I assure you that there's a lot involved in compositions with figures. ... It's like weaving... you must control and keep an eye on several things at once.
It is with the reading of books the same as with looking at pictures; one must, without doubt, without hesitations, with assurance, admire what is beautiful.
The more ugly, older, more cantankerous, more ill and poorer I become, the more I try to make amends by making my colours more vibrant, more balanced and beaming.
My great longing is to make those very incorrectnesses, those deviations, remodellings, changes in reality, so that they may become, yes, lies if you like -- but truer than the literal truth.
I wanted to make people think of a totally different way of living from that which we, educated people, live. I would absolutely not want anyone to find it beautiful or good without a thought.
To express hope by some star, the eagerness of a soul by a sunset radiance. Certainly there is nothing in that of stereoscopic realism, but is it not something that actually exists?
I am a fanatic! I feel a power within me...a fire that I may not quench, but must keep ablaze.
To try to understand the real significance of what the great artists, the serious masters, tell us in their masterpieces, that leads to God; one man wrote or told it in a book; another, in a picture.
It is not only by one's impulses that one achieves greatness, but also by patiently filing away the steel wall that separates what one feels from what one is capable of doing.
Even this artistic life, which we know is not real life, appears to me to be so alive and so vital that it would be a form ingratitude not to be content with it.
I think that I still have it in my heart someday to paint a bookshop with the front yellow and pink in the evening...like a light in the midst of the darkness.
There are colors which cause each other to shine brilliantly, which form a couple which complete each other like man and woman.
The cypresses are always occupying my thoughts.
When we are working at a difficult task and strive after a good thing, we are fighting a righteous battle, the direct reward of which is that we are kept from much evil.
When we are working at a difficult task and strive after a good thing, we are fighting a righteous battle, the direct reward of which is that we are kept from much evil. As we advance in life it becomes more and more difficult, but in fighting the difficulties the inmost strength of the heart is developed.
Often whole days pass without my speaking to anyone, except to ask for diner or coffee. And it has been like that form the beginning.
As you can see, I am immersing myself in color-I've held back from that until now; and I don't regret it.
But for one's health as you say, it is very necessary to work in the garden and see the flowers growing.
If you end up falling in love with someone, it's because of them. If you end up hating someone, it's because of you.
One should arrive at leading one's conscience to a state of development so that it becomes the voice of a better and higher self, of which the ordinary self is a servant.
Purity of soul and impurity of body can go together.
Ah! My dear friend painting is to us what the music of Berlioz and Wagner was before us -- a consolatory art for sore hearts! And yet there are only a few like you and me who feel it!
Painters understand nature and love it, and teach us to see.
If one keeps loving faithfully what is really worth loving, and does not waste one's love on insignificant and unworthy and meaningless things, one will get more light by and by and grow stronger.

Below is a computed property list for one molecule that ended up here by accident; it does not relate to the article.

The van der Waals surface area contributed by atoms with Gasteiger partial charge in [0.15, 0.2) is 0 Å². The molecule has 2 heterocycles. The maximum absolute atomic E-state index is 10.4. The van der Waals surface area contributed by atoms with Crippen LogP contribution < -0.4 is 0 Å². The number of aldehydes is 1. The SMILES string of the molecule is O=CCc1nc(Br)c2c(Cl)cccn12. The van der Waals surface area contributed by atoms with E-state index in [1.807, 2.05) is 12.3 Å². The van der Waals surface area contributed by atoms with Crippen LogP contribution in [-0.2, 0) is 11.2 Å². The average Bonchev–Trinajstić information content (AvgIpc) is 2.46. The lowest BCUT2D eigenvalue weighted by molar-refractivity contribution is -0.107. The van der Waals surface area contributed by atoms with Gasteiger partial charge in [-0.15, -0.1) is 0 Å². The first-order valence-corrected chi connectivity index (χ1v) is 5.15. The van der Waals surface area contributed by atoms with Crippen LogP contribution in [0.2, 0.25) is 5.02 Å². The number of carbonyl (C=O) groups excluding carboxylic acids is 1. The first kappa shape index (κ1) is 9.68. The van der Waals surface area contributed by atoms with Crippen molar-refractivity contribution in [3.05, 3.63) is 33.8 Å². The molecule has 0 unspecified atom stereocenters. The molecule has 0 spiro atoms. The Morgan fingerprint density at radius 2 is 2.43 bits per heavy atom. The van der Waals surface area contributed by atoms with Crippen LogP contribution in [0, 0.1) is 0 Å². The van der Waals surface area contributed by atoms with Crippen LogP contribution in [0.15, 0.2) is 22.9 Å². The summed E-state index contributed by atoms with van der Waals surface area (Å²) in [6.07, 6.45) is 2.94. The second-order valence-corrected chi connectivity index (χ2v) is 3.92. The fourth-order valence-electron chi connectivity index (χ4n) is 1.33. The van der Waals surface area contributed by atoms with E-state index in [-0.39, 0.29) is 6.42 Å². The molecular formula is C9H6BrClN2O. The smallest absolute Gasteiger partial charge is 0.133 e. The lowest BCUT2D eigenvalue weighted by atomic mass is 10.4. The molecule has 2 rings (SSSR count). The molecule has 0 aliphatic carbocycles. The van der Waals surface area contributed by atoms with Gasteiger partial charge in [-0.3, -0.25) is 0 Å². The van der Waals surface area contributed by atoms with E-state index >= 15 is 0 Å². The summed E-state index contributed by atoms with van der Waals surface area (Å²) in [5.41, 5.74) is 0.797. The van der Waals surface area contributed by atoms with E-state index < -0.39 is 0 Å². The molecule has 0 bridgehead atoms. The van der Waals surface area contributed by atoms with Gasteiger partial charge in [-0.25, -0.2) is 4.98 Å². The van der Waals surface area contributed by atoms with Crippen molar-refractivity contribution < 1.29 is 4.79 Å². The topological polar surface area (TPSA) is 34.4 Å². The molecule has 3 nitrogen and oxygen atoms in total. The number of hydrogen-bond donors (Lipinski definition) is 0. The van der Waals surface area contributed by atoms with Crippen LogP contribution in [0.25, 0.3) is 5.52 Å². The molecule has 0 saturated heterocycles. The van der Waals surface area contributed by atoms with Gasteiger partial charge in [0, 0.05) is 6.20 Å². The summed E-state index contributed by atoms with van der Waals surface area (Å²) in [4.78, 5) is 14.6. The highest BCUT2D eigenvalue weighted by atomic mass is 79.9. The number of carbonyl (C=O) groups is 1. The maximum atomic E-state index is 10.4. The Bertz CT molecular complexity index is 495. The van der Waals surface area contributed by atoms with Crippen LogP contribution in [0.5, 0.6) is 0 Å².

Everyone who works with love and with intelligence finds in the very sincerity of his love for nature and art a kind of armor against the opinions of other people.
Ah! Portraiture, portraiture with the thought, the soul of the model in it, that is what I think must come.
I tried to express through red and green the terrible passions of humanity.
Seeing that I am so busily occupied with myself just now, I want to try to paint my self-portrait in writing.
I want to touch people with my art. I want them to say he feels deeply, he feels tenderly.
Describing Starry Night: Firmament and planets both disappeared, but the mighty breath which gives life to all things and in which all is bound up remained.
Exaggerate the essential, leave the obvious vague.
The lamps are burning and the starry sky is over it all.
Study, analyse the social structure -- that's always far more effective than moralising.
One of the hardest things to do is to paint darkness which nonetheless has light in it.
Gauguin says that when sailors have to move a heavy load or raise an anchor, they all sing together to keep them up and give them vim. That's just what artists lack!
I want to paint men and women with that something of the external which the halo used to symbolize, and which we now seek to give by the actual radiance and vibrancy of our colorings.
I must continue to follow the path I take now. If I do nothing, if I study nothing, if I cease searching, then, woe is me, I am lost. That is how I look at it -- keep going, keep going come what may.
I must continue to follow the path I take now. If I do nothing, if I study nothing, if I cease searching, then, woe is me, I am lost. That is how I look at it — keep going, keep going come what may. But what is your final goal, you may ask. That goal will become clearer, will emerge slowly but surely, much as the rough draught turns into a sketch, and the sketch into a painting through the serious work done on it, through the elaboration of the original vague idea and through the consolidation of the first fleeting and passing thought.
The emotions are sometimes so strong that I work without knowing it. The strokes come like speech.
I have a firm faith in art, a firm confidence in its being a powerful stream which carries a man to a harbor, though he himself must do his bit too.
If your inner voice is telling you that you can't paint, by all means, hurry up and paint and silence the voice.
I feel the need of relations and friendship, of affection, of friendly intercourse.... I cannot miss these things without feeling, as does any other intelligent man, a void and a deep need.
I work as diligently on my canvases as the laborers do in their fields.
As we advance in life it becomes more and more difficult, but in fighting the difficulties the inmost strength of the heart is developed.
Normality is a paved road: It's comfortable to walk, but no flowers grow on it.
I am no friend of present-day Christianity, though its Founder was sublime.